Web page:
BOOM TIME ON THE MUDDY HILLS
The historic sporting trial movement is one of the fastest growing branches of the sport. By Paul Lawrence
Sporting trials have been around for over 60 years, offering lowspeed, high-skill competition in purpose-built two-seaters against steep and often muddy hillsides.
It is a quintessentially British sport where skill and finesse are the key factors and it has a dedicated competitor following. Yet until five years ago, it was purely a modern sport for the remarkably agile cars of the current era.
Sitting in garages and sheds were all sorts of cars dating from the 1950s through to the 1970s and there was little or no use for them. But that all changed after a chance conversation and it was former trials driver Martyn Halliday who took up the idea and ran with it.
At the time, Halliday was racing a Lotus 23 in the Guards Trophy and a conversation with fellow racer Michael Schryver was the catalyst.
“Michael bought a Cannon and I arranged for him and his friends Marcus Pye and Simon Hadfield to visit Ian Wright to see what a trial was all about,” said Halliday. A day sampling trials cars at Wright’s Kent base led to the suggestion of competition for period cars.
“I thought it was a good idea,” said Halliday. “I’d been trialling since the early 1970s, including modern sporting trials and I then went racing with the HSCC. I got talking to Grahame White, boss of the HSCC, and he said he’d still got his original trials car from the early 1960s and it all gelled from there.”
The journey into the unknown really kicked off in May 2012 when the newly-formed Historic Sporting Trials Association held its first trial at the excellent Long Compton site in Warwickshire. There 22 starters from 25 entries made the idea an instant hit. “I was amazed at the number of spectators that came along,” said Halliday. “It was lovely to see many old trials friends meeting up for the first time in years, which helped generate a very relaxed atmosphere. For our first event we had 13 Ford 1172-engined cars entered.”
Halliday and Wright were the driving force behind getting the idea off the ground and continue to work tirelessly to promote and develop historic sporting trials. Wright is particularly skilled at setting out hills that can challenge and reward experienced competitors and newcomers alike.
The regulations mirror those used in the National Trials Formula in period and there are two classes. The historic division is for the cars from 1953 to 1970 and the post-historic division is home to cars from 1971 to 1974. In the historic cars, Ford 1172 and BMC A Series engines are the most common, while the posthistoric class features Ford crossflow, Hillman Imp and bigger BMC power units.
That first trial was followed by more over the winter of 2012/2013 as support grew rapidly. Significantly, many of the new converts came from historic racing and close links with the Historic Sports Car Club proved invaluable as a gaggle of racers saw an opportunity to have some low-cost winter motor sport in the company of like-minded mates.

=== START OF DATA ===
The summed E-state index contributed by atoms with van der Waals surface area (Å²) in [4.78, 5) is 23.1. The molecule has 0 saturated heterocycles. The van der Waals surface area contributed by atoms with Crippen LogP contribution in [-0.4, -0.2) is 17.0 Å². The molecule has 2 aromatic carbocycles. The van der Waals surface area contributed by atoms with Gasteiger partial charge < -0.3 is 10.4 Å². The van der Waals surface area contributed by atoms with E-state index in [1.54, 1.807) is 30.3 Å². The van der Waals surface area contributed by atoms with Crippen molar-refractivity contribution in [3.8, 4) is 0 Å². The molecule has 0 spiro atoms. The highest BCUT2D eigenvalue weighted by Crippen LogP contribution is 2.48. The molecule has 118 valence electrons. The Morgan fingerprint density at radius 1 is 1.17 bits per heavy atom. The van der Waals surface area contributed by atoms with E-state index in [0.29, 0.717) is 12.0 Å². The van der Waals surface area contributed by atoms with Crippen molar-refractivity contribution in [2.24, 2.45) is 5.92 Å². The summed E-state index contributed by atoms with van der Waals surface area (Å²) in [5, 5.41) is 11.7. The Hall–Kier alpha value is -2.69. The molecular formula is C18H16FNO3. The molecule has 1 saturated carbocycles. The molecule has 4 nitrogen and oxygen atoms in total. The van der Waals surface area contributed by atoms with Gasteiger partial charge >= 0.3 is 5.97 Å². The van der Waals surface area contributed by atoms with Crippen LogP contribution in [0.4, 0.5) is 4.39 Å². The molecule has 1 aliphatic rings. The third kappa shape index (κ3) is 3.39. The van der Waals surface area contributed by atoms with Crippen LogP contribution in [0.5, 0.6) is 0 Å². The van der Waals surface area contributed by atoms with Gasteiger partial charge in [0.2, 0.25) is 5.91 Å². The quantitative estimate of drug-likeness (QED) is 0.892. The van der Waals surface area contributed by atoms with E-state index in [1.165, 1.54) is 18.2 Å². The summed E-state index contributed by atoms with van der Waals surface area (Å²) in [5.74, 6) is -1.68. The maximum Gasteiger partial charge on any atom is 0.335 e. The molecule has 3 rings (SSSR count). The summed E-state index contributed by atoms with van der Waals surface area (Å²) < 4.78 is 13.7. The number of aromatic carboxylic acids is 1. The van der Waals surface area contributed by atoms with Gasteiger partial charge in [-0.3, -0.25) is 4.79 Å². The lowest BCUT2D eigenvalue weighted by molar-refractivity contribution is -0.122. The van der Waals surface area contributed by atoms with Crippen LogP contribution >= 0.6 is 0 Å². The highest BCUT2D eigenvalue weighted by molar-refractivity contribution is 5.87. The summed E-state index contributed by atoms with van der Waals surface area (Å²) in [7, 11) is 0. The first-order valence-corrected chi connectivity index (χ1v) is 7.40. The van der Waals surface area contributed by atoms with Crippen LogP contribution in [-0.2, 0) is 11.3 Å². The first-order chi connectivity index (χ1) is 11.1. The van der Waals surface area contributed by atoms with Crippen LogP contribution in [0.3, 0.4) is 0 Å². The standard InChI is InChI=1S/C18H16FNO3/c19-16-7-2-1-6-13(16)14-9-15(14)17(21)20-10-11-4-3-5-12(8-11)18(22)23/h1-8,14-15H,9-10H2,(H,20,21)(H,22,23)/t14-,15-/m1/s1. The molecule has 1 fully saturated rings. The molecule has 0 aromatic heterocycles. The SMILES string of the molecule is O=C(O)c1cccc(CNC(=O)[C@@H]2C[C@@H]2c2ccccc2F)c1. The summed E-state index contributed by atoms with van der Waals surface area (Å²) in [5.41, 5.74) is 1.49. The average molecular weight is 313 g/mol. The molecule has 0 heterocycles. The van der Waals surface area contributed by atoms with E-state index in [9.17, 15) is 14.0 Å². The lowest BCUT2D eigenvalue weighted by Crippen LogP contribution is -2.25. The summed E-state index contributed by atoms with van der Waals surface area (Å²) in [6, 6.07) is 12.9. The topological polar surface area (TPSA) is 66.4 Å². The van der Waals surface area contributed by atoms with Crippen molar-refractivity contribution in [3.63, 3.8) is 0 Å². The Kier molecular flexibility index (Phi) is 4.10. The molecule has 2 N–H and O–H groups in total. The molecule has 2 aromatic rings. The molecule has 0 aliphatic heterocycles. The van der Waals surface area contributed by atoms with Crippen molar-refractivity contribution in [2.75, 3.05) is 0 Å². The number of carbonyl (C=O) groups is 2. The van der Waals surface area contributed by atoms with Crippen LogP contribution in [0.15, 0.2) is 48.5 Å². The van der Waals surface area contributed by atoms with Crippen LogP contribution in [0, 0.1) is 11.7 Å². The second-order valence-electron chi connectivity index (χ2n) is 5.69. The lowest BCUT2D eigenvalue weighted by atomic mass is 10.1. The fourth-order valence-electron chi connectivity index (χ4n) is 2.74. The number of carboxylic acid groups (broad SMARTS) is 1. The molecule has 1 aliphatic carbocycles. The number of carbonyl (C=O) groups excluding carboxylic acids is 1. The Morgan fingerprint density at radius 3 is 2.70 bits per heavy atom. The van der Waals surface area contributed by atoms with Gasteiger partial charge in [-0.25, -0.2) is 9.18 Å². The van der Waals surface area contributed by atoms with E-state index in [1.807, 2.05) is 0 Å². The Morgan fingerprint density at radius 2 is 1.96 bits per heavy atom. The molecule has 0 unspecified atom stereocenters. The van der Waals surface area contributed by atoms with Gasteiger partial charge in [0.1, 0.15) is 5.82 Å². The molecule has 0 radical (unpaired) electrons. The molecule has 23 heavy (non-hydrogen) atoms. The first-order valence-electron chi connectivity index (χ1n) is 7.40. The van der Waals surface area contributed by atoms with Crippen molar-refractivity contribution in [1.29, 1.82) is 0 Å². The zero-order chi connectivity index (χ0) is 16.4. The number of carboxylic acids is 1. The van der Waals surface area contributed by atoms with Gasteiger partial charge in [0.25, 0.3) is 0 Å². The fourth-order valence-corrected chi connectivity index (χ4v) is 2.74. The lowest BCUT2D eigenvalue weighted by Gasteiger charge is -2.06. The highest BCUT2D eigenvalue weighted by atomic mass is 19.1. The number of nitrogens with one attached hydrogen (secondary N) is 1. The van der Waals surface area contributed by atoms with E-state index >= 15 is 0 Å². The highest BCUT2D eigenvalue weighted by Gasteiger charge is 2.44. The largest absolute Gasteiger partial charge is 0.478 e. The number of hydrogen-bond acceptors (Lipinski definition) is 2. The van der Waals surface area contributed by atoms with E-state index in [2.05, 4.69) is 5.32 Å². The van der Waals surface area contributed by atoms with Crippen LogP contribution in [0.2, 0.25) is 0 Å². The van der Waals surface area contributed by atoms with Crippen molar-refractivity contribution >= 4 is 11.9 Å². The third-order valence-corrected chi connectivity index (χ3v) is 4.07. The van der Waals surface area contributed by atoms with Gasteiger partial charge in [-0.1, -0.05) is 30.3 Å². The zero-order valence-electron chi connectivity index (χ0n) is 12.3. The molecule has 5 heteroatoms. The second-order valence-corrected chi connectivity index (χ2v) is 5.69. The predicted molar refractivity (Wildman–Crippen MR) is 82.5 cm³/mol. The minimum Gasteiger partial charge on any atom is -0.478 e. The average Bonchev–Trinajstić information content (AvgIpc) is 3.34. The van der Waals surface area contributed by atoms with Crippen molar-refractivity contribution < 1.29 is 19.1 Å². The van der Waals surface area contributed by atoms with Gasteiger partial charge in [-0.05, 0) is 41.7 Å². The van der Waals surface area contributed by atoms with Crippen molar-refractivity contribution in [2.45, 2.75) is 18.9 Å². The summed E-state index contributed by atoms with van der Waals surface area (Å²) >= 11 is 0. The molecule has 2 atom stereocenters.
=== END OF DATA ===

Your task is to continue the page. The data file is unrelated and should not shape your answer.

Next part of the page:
Four years on from the inaugural trial, the HSTA returned to Long Compton back in May for the fifth anniversary trial and Halliday was bowled over with an entry of 57 drivers, many of them sharing cars.
“It is amazing and the support is unbelievable,” said Halliday. “It has grown faster than anyone expected and it wouldn’t have happened without the support of the HSCC and the racers.”
Those regularly sampling muddy hills include HSCC Chairman Frank Lyons, board members and racers Peter Hore, Andrew Mansell and Stuart Tizzard, Formula Ford racers Westie Mitchell and his sons Ben and Sam and father-and-daughter Roger and Rachel Arnold, Formula 5000 pilot Chris Atkinson, Tim Kary from Historic Formula 3 and Historic F2 racer Mike Bletsoe-brown. Others have tested the water by sharing cars and young GT and sports-prototype racer Michael Lyons borrows one of his father’s cars on free weekends.
Former TVR Tuscan racer and now prolific historic competitor Grant Tromans reckons it’s some of the best fun he’s ever had in a car and tempted preparation ace Paul Lanzante to have a go. Even Masters Historic Racing boss Ron Maydon spent a January Sunday getting cold, wet and muddy as passenger in the Cannon of Frank Lyons.
Halliday believes that a calendar of six trials run from the autumn to the spring is just about right and he avoids all historic race dates when planning a calendar. Back on the schedule for the spring of 2017 is a return visit to the Isle of Wight for a two-day event.
“People are still looking for cars and cars still being found,” said Halliday. “There are at least another eight cars to come out. The priority is to have fun and we have lots of double drive cars. But we’re almost at a point where we are getting pressure on entry capacity.”
These days it is rare for a sporting trial to run with over 50 entries, but that is fast becoming the norm in the historic arena. The HSTA has gone from zero to 57 in less than five years.
In cost terms, few branches of motor sport offer a more affordable day out. A tidy, ready to run Cannon for the historic class can cost around £15,000 while post-historic cars can be bought for between £5000 and £8000. Car depreciation is not a factor right now, with any available cars being snapped up in very short order. A recent Cannon restoration project sold in 24 hours. Running costs are negligible; mainly petrol to and from events and a typical £45 entry fee. One set of tyres will last a season and it all adds up to a day’s motor sport for not much more than £100. No wonder it is proving so popular. ■